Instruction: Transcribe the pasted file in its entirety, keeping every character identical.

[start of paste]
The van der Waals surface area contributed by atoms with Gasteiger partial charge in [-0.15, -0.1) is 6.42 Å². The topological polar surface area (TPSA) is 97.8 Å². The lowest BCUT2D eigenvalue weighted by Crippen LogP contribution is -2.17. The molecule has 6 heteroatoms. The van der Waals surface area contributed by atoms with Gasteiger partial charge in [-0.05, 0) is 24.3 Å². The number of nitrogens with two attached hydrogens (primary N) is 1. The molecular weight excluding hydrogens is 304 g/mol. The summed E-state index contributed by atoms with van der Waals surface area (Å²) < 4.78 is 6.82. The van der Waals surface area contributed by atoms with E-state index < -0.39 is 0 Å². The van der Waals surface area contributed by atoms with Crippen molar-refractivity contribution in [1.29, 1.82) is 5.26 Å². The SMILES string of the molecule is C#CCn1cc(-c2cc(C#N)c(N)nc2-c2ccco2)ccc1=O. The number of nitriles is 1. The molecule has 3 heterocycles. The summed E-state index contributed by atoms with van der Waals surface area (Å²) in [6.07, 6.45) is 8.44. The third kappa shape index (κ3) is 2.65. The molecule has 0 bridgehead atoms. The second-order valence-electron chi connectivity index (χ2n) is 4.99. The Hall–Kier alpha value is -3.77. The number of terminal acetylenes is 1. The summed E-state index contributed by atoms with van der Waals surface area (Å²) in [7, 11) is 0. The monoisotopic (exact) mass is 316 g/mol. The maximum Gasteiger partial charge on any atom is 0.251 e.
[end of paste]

The van der Waals surface area contributed by atoms with Gasteiger partial charge in [-0.15, -0.1) is 6.42 Å². The topological polar surface area (TPSA) is 97.8 Å². The lowest BCUT2D eigenvalue weighted by Crippen LogP contribution is -2.17. The molecule has 6 heteroatoms. The van der Waals surface area contributed by atoms with Gasteiger partial charge in [-0.05, 0) is 24.3 Å². The number of nitrogens with two attached hydrogens (primary N) is 1. The molecular weight excluding hydrogens is 304 g/mol. The summed E-state index contributed by atoms with van der Waals surface area (Å²) < 4.78 is 6.82. The van der Waals surface area contributed by atoms with E-state index < -0.39 is 0 Å². The van der Waals surface area contributed by atoms with Crippen molar-refractivity contribution in [1.29, 1.82) is 5.26 Å². The SMILES string of the molecule is C#CCn1cc(-c2cc(C#N)c(N)nc2-c2ccco2)ccc1=O. The number of nitriles is 1. The molecule has 3 heterocycles. The summed E-state index contributed by atoms with van der Waals surface area (Å²) in [6.07, 6.45) is 8.44. The third kappa shape index (κ3) is 2.65. The molecule has 0 bridgehead atoms. The second-order valence-electron chi connectivity index (χ2n) is 4.99. The Hall–Kier alpha value is -3.77. The number of terminal acetylenes is 1. The summed E-state index contributed by atoms with van der Waals surface area (Å²) in [7, 11) is 0. The monoisotopic (exact) mass is 316 g/mol. The maximum Gasteiger partial charge on any atom is 0.251 e.